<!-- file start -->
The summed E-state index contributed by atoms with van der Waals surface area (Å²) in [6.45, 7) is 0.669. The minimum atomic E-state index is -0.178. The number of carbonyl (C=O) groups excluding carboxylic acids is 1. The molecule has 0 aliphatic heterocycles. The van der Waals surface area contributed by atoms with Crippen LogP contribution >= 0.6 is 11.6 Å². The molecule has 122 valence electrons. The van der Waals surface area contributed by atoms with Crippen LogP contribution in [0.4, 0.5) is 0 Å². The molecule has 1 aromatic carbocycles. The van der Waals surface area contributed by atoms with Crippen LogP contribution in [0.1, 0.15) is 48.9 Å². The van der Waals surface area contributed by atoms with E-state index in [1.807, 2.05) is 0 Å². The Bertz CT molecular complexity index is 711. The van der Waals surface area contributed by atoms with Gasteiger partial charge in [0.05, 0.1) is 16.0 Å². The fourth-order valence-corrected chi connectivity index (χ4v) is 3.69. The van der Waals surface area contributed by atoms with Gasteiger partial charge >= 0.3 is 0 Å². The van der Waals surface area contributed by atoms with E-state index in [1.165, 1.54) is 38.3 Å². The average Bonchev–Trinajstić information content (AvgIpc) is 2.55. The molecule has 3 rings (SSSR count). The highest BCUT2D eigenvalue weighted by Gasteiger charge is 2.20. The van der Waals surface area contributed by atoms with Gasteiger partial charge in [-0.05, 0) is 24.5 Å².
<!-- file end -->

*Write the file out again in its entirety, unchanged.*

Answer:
The summed E-state index contributed by atoms with van der Waals surface area (Å²) in [6.45, 7) is 0.669. The minimum atomic E-state index is -0.178. The number of carbonyl (C=O) groups excluding carboxylic acids is 1. The molecule has 0 aliphatic heterocycles. The van der Waals surface area contributed by atoms with Crippen LogP contribution >= 0.6 is 11.6 Å². The molecule has 122 valence electrons. The van der Waals surface area contributed by atoms with Crippen LogP contribution in [0.4, 0.5) is 0 Å². The molecule has 1 aromatic carbocycles. The van der Waals surface area contributed by atoms with Crippen LogP contribution in [0.1, 0.15) is 48.9 Å². The van der Waals surface area contributed by atoms with E-state index in [1.807, 2.05) is 0 Å². The Bertz CT molecular complexity index is 711. The van der Waals surface area contributed by atoms with Gasteiger partial charge in [0.05, 0.1) is 16.0 Å². The fourth-order valence-corrected chi connectivity index (χ4v) is 3.69. The van der Waals surface area contributed by atoms with Gasteiger partial charge >= 0.3 is 0 Å². The van der Waals surface area contributed by atoms with E-state index in [1.165, 1.54) is 38.3 Å². The average Bonchev–Trinajstić information content (AvgIpc) is 2.55. The molecule has 3 rings (SSSR count). The highest BCUT2D eigenvalue weighted by Gasteiger charge is 2.20. The van der Waals surface area contributed by atoms with Gasteiger partial charge in [-0.05, 0) is 24.5 Å².